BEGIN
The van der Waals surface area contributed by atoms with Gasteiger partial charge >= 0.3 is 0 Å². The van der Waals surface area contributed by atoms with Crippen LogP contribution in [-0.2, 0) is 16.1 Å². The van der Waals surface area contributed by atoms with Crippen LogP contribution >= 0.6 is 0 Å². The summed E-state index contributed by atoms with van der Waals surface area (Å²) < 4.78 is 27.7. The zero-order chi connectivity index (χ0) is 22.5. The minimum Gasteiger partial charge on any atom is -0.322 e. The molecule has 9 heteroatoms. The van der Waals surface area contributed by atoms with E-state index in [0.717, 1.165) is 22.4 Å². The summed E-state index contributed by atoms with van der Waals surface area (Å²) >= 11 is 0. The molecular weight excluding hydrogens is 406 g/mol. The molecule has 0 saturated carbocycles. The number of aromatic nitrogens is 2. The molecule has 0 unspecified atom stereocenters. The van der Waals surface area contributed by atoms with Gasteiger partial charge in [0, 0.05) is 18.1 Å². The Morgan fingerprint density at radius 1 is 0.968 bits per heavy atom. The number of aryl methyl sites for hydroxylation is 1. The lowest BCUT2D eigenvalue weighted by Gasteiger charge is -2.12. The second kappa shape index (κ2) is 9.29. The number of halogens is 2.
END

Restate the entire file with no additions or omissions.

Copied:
The van der Waals surface area contributed by atoms with Gasteiger partial charge >= 0.3 is 0 Å². The van der Waals surface area contributed by atoms with Crippen LogP contribution in [-0.2, 0) is 16.1 Å². The van der Waals surface area contributed by atoms with Crippen LogP contribution >= 0.6 is 0 Å². The summed E-state index contributed by atoms with van der Waals surface area (Å²) < 4.78 is 27.7. The zero-order chi connectivity index (χ0) is 22.5. The minimum Gasteiger partial charge on any atom is -0.322 e. The molecule has 9 heteroatoms. The van der Waals surface area contributed by atoms with E-state index in [0.717, 1.165) is 22.4 Å². The summed E-state index contributed by atoms with van der Waals surface area (Å²) >= 11 is 0. The molecular weight excluding hydrogens is 406 g/mol. The molecule has 0 saturated carbocycles. The number of aromatic nitrogens is 2. The molecule has 0 unspecified atom stereocenters. The van der Waals surface area contributed by atoms with Gasteiger partial charge in [0, 0.05) is 18.1 Å². The Morgan fingerprint density at radius 1 is 0.968 bits per heavy atom. The number of aryl methyl sites for hydroxylation is 1. The lowest BCUT2D eigenvalue weighted by Gasteiger charge is -2.12. The second kappa shape index (κ2) is 9.29. The number of halogens is 2.